Arkansas bans selling of clean urine to beat drug testing

BMJ 2003; 326 doi: (Published 08 February 2003) Cite this as: BMJ 2003;326:300
  1. Deborah Josefson
  1. Nebraska

    The state of Arkansas has passed a bill that bans the sale of urine. Representative Jay Martin lobbied for and won passage of a bill to make it illegal to sell or use “clean urine” in order to pass a drug or alcohol test.

    People found guilty of trafficking in urine are subject to three months' imprisonment and a fine of up to $500 (£300; €470).

    Urine tests are widely used throughout the United States in pre-employment physical examinations. People who fail urine tests may be denied employment. Also, many employees are subjected to spot urine tests. Occasionally patients may seek clean urine in order to falsify their medical condition or hide illicit drug use from their practitioners. Amateur and professional athletes are also subjected to periodic urine tests for amphetamines and steroids.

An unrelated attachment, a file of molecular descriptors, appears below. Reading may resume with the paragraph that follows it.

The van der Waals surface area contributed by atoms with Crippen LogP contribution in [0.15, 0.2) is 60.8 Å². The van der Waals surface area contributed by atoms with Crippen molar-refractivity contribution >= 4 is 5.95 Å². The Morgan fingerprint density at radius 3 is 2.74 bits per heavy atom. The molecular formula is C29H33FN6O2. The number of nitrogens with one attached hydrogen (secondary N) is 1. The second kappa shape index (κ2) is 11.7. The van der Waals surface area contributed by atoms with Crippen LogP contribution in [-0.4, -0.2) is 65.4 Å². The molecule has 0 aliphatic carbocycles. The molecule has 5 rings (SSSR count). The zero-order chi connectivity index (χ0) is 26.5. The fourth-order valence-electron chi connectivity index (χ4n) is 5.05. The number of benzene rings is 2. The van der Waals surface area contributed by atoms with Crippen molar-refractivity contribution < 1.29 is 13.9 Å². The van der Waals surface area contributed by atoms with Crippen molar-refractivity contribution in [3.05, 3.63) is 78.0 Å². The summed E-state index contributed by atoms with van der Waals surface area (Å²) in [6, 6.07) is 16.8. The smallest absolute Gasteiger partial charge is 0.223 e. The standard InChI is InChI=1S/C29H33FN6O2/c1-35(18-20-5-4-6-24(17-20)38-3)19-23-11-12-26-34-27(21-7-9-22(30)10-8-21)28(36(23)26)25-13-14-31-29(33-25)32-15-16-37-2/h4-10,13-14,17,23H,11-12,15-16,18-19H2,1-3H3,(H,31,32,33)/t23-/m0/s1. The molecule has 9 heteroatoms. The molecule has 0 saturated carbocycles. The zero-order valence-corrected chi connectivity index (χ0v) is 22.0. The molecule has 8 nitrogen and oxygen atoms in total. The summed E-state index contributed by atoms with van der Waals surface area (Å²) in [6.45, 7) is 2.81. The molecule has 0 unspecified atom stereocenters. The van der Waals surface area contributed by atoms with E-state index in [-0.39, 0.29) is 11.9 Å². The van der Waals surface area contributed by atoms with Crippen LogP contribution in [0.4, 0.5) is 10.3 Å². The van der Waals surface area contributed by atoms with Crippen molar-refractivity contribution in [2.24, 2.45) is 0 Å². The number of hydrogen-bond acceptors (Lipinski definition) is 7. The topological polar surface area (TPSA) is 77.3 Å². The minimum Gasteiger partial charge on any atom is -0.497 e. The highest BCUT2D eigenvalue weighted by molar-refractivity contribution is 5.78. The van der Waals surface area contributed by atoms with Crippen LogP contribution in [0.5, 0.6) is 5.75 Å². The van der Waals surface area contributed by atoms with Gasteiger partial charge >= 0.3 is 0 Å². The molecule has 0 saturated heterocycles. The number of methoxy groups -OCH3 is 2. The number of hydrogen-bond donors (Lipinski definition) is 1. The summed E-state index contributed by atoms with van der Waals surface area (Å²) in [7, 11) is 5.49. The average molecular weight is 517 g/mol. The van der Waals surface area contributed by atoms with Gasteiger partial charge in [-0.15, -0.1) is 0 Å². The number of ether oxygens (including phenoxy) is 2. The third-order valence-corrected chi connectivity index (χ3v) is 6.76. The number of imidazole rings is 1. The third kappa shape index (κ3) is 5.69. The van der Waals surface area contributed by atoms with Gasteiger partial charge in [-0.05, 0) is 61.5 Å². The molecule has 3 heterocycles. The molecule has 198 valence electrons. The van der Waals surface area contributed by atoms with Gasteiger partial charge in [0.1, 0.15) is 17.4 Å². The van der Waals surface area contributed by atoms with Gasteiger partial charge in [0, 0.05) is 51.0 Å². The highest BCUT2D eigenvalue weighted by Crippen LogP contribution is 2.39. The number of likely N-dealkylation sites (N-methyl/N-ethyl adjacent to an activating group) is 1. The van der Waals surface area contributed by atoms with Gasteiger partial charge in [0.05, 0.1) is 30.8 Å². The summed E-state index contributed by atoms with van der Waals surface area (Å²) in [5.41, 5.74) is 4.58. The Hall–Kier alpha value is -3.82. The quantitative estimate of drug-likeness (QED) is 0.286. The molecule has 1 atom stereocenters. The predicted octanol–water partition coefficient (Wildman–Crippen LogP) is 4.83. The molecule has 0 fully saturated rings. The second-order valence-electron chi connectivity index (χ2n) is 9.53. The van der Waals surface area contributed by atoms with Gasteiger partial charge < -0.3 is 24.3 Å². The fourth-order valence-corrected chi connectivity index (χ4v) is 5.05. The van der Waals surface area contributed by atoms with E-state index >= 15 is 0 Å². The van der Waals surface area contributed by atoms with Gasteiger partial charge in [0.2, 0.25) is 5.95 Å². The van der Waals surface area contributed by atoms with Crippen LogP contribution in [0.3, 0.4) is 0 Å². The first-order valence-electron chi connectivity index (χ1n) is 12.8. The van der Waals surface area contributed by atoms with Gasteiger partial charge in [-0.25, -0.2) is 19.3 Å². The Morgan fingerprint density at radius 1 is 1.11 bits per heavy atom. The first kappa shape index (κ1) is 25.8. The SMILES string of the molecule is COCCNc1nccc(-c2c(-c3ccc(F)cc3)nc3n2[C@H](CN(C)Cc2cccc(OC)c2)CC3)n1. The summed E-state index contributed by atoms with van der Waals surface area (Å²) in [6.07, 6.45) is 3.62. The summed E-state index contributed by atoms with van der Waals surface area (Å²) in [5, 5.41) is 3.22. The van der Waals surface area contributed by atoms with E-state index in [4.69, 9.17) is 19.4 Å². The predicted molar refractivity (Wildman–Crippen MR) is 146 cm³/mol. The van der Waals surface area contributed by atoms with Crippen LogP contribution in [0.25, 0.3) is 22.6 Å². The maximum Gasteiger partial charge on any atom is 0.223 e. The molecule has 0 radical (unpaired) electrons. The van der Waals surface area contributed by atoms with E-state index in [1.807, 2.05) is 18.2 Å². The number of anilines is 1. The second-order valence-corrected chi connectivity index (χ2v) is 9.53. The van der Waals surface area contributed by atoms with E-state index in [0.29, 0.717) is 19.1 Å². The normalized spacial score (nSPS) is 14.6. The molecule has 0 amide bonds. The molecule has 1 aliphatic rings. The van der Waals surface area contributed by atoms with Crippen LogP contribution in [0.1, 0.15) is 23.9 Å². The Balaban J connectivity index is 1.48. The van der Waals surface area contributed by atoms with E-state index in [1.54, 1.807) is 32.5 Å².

A burgeoning business in uncontaminated urine samples has arisen to provide urine for people who are at risk of failing urine drug tests. Some of the companies sell pretested human urine, while others sell a urine substitute that tests as clean urine.

    Other companies offer adulterants such as glutaraldehyde and pyridium, which can mask, denature, or render invalid urine analyses. Many of the companies selling urine do business over the internet. Urine samples typically range in price from $30 to $80.

    One of the urine sample websites ( boasts: “Pass a urine drug test regardless of chemical intake.” The site offers a “deluxe mini-kit” for $49.95. It features a metre long tube that can be discreetly worn on the body (presumably for dispensing urine during drug testing), two vacuum packed, pretested clean urine samples, and heating pads to warm the urine to room temperature. Consumers can order sex specific urine.

    The Arkansas bill, when initially presented, was met with derision but was ultimately passed by a vote of 99 to 1. The dissenting vote was from a lawmaker who contended that a ban on clean urine sales amounted to an invasion of privacy.

    A similar bill was passed in South Carolina, but enforcement has been difficult.

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